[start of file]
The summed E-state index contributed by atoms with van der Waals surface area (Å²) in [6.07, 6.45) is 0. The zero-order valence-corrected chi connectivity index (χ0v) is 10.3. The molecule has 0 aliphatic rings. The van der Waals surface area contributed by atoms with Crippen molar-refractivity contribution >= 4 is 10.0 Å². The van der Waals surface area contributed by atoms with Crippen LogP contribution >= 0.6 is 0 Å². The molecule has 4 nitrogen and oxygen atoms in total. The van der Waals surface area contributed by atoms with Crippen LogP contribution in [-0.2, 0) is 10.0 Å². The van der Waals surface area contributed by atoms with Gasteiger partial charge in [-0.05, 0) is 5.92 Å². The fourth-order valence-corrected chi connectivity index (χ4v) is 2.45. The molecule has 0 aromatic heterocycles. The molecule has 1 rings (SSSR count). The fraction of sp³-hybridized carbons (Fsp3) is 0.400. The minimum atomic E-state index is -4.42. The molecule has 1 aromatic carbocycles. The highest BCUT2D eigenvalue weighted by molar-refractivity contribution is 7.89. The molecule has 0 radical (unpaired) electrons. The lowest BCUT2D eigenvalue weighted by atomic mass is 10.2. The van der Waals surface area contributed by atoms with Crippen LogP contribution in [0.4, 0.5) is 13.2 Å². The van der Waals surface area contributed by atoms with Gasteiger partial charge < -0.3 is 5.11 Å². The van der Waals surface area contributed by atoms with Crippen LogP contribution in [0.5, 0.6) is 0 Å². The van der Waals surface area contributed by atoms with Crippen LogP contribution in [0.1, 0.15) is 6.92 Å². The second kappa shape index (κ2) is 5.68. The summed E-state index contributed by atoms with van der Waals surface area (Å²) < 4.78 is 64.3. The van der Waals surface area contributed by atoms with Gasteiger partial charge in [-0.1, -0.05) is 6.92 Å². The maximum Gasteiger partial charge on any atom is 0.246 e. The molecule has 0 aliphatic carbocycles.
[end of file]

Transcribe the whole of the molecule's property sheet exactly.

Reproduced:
The summed E-state index contributed by atoms with van der Waals surface area (Å²) in [6.07, 6.45) is 0. The zero-order valence-corrected chi connectivity index (χ0v) is 10.3. The molecule has 0 aliphatic rings. The van der Waals surface area contributed by atoms with Crippen molar-refractivity contribution >= 4 is 10.0 Å². The van der Waals surface area contributed by atoms with Crippen LogP contribution >= 0.6 is 0 Å². The molecule has 4 nitrogen and oxygen atoms in total. The van der Waals surface area contributed by atoms with Crippen LogP contribution in [-0.2, 0) is 10.0 Å². The van der Waals surface area contributed by atoms with Gasteiger partial charge in [-0.05, 0) is 5.92 Å². The fourth-order valence-corrected chi connectivity index (χ4v) is 2.45. The molecule has 0 aromatic heterocycles. The molecule has 1 rings (SSSR count). The fraction of sp³-hybridized carbons (Fsp3) is 0.400. The minimum atomic E-state index is -4.42. The molecule has 1 aromatic carbocycles. The highest BCUT2D eigenvalue weighted by molar-refractivity contribution is 7.89. The molecule has 0 radical (unpaired) electrons. The lowest BCUT2D eigenvalue weighted by atomic mass is 10.2. The van der Waals surface area contributed by atoms with Crippen LogP contribution in [0.4, 0.5) is 13.2 Å². The van der Waals surface area contributed by atoms with Gasteiger partial charge < -0.3 is 5.11 Å². The van der Waals surface area contributed by atoms with Crippen LogP contribution in [0.5, 0.6) is 0 Å². The van der Waals surface area contributed by atoms with Crippen LogP contribution in [0.1, 0.15) is 6.92 Å². The second kappa shape index (κ2) is 5.68. The summed E-state index contributed by atoms with van der Waals surface area (Å²) < 4.78 is 64.3. The van der Waals surface area contributed by atoms with Gasteiger partial charge in [-0.1, -0.05) is 6.92 Å². The maximum Gasteiger partial charge on any atom is 0.246 e. The molecule has 0 aliphatic carbocycles.